Wednesday, September 2, 2020

Book Review: "Darius the Great Deserves Better" by Adib Khorram

Adib Khorram's new novel, Darius the Great Deserves Better, is a beautiful, heartwarming, and emotional story about family, friends, love, identity, sexuality, mental health, self-esteem...and tea. Lots of tea.

Darius Kellner, the protagonist of Khorram's terrific Darius the Great is Not Okay, returns, and it is so good to have him back. When the novel opens, things are going well for Darius. He has a boyfriend, Landon, an internship at a fancy tea shop, he plays on his school's varsity soccer team, and he's even developing a strong friendship with Chip, one of his teammates, who used to bully him. He also has been keeping in touch with Sohrab, his best friend that he met when his family visited Iran.

But even though he should be happy, things keep causing him to feel unsettled. His dad has to travel a lot for business and he seems to be struggling emotionally, his sister is having trouble at school, he's still getting bullied by his nemesis, Trent, and sometimes he just worries that everything is going to come crashing down.

While Darius likes Landon a lot, he isn't sure he's ready to take their relationship to the next step, so he's worried Landon may want to end things. And as much as he loves working at the tea shop, he just doesn't know if he'll ever get the hang of knowing the right things to look for when tasting teas. It's enough to keep his depression at the forefront of his mind.

Darius needs support and love, but his needs come at a time when his family is in the midst of stressful and sad situations, too. With his father out of town, his mother working long hours, and his grandmothers staying with the family (and he's not even sure if they like him), Darius keeps reaching out to Sohrab, but even Sohrab isn't available. Suddenly he starts relying a little more on Chip, but he can't quite figure Chip out all the time, which is unsettling, too. It's a lot for one teenager to deal with!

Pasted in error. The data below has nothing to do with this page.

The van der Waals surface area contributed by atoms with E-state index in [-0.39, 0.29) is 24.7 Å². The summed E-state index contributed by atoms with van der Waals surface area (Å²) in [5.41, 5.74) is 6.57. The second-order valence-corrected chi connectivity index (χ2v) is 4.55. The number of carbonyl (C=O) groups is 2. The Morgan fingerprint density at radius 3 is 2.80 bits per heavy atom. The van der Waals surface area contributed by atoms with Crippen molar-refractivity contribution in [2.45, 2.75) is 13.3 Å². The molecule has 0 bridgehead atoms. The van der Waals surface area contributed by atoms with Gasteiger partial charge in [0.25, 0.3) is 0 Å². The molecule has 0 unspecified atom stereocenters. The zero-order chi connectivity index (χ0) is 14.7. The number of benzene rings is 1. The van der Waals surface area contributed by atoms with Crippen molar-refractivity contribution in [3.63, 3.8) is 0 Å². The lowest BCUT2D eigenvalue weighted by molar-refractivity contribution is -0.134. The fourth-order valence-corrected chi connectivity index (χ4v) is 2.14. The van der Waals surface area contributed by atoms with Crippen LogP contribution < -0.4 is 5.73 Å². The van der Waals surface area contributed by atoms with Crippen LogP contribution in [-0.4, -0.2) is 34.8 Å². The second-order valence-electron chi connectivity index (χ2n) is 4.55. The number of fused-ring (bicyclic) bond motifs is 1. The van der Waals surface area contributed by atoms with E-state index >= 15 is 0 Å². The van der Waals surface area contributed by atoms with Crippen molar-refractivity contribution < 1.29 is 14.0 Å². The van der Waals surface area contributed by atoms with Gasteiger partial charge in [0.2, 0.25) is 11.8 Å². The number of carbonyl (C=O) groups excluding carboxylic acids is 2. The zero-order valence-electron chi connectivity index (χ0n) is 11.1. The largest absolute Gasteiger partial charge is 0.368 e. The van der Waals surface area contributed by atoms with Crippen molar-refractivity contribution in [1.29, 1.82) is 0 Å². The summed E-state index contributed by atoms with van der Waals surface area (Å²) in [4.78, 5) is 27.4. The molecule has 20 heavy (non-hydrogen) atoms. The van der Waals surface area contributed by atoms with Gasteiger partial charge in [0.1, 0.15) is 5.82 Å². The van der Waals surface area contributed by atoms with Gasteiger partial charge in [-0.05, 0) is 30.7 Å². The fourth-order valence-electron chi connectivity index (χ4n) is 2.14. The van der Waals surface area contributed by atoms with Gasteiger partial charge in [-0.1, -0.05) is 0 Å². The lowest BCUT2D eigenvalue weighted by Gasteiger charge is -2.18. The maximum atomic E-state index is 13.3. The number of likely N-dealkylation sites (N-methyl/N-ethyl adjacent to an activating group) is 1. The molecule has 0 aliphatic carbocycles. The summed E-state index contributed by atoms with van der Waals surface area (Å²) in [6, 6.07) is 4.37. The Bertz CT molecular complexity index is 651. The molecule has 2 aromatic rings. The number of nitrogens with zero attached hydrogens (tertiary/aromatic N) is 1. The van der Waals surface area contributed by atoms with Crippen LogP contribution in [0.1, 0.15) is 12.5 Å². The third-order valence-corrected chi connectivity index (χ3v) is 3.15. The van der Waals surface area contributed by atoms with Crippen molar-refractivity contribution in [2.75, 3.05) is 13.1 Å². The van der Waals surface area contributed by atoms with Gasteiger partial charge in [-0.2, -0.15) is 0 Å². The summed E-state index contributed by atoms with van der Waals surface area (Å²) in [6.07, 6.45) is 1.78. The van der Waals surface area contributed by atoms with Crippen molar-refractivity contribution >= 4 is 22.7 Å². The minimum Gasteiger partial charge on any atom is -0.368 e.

I love the vulnerability that Khorram gives Darius, and I definitely identified with many of the emotions he felt throughout the book. I've been in the place where you should be happy but your anxiety that things might suddenly change, or your worry that people really don't feel the way you think they do about you, overtakes you. When you couple that with familial discord and trying to become comfortable with your sexuality and your first relationship, it's enough to overwhelm anyone, and Khorram shows you both the good and troubled sides of Darius' personality.

I enjoyed Darius the Great Deserves Better so much. It's such a beautifully told, engaging, emotional story, but Darius is so likeable that you can't help but root for him and those around him. There's so much to think about in this book, and Khorram never gets too heavy-handed or creates too much unnecessary drama. While as in real life, so much angst could be avoided if people would just communicate with one another, I think Darius' occasional inertia was true to his character.

Khorram said he wrote a sequel because he felt as if Darius had more to say. I think he still does, and I hope that a third book is out there somewhere on the horizon. But regardless, I'd read whatever he writes.

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